Gary Hicks, associate professor and chair of mass communications, followed Flores’ presentation.  His presentation was entitled “Media and Mental Illness: Interrogating the Stigma, Behind the Image.”

Hicks presented the audience with his research into media portrayals of people with disabilities and illnesses by way of telling the audience how he got a publishing company to accept his research for publication.  Hicks revisited the talk given by Grandin the night before.

“I asked [Dr. Grandin] a lot of questions about mental illness and how it should be portrayed,” stated Hicks. “Her number one comment was ‘Tell people what we can do, not what we are.”

Hicks continued by telling the audience what must be accepted as dogma by his students.  He believes that in the 21st century there is not a single social power, including family, church, government, or education, that is as powerful in molding who one believes we all are than the mass media.  Hicks stated this is generally a fairly easy sell, but could not convince publishers to accept a book based on this idea of looking at media and mental illness.

Hicks presented a plethora of examples of mental illness in the media, including “Cybil,” “The Hurt Locker,” “South Park,” “Monk,” as well as a new article from the 1970’s about a ‘psychiatric asylum’ burning down in Trenton, New Jersey with the headline “Roasted Nuts.”  Hicks explained through his presentation how people must learn to see these images and understand the message being given by media.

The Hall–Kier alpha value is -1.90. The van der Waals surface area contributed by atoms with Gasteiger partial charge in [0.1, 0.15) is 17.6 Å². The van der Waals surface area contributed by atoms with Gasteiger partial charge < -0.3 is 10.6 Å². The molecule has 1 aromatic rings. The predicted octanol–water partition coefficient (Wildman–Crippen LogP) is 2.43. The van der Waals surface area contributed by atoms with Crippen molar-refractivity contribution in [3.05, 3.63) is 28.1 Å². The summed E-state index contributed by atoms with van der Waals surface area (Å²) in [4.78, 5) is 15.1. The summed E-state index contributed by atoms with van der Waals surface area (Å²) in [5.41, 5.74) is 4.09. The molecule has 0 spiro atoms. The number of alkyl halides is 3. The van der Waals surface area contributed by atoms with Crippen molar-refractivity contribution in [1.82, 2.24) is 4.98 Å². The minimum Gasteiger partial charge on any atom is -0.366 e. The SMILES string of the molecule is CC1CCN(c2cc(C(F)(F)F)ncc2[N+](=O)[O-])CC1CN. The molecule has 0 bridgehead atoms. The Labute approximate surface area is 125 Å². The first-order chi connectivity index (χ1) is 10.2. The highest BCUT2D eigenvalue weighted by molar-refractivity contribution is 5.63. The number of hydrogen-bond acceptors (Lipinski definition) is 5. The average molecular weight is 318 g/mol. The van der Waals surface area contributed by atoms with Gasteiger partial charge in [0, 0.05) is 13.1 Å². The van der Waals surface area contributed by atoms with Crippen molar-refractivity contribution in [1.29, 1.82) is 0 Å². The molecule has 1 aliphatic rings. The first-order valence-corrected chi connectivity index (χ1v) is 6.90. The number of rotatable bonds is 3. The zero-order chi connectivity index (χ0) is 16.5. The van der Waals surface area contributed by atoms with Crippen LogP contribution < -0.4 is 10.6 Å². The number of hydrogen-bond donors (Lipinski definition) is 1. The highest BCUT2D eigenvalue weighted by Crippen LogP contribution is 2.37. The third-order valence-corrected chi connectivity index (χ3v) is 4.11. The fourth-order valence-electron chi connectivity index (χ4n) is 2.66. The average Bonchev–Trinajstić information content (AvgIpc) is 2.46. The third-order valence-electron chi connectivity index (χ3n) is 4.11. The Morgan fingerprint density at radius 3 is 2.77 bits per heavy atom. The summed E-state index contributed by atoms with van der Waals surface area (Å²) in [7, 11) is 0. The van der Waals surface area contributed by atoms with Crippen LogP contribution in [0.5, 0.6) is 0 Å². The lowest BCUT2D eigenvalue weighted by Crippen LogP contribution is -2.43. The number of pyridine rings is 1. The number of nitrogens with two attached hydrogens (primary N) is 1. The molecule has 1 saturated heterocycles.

The presentation was then turned over to Stanley Brown, an adjunct faculty member at Webster University.  Brown presented on a paper entitled “What’s Needed to Ensure Accessible Travel for Disabled Persons.”

Brown, a veteran who became a functioning quadriplegic after a car accident, spoke about the difficulties that he has had since the accident, especially in traveling.  Brown spoke about a trip he took on an airline where members of the flight crew did not properly help him and he ended up falling on his side.

“Then of course the questions are, how do you feel?  I’m paralyzed from the chest down. I don’t feel,” said Brown.  “Eight hours later, I’m in the E.R. and they tell me I am alright.”

Brown outlined the struggle he has had in getting airlines, railroad companies, hotels, and other institutions to simply follow the guidelines set up by the Transportation Department of the government.

The final speaker, Joseph Stramondo, from the philosophy department at Michigan State University, was not able to make the event due to health issues.  Reiheld presented his paper entitled “Disability, Social Privilege, and the Limits of Formal Justice.”  The paper brought up issues of how different social classes experience discrimination and oppression in different fashions.  It also raised issue with the American with Disabilities Act and how the act inherently privileges disabled people with social power.

The panel’s message to the audience was that society needs to examine how people with disabilities are addressed, the labels they are given, how they are represented in the media, and how they are taught.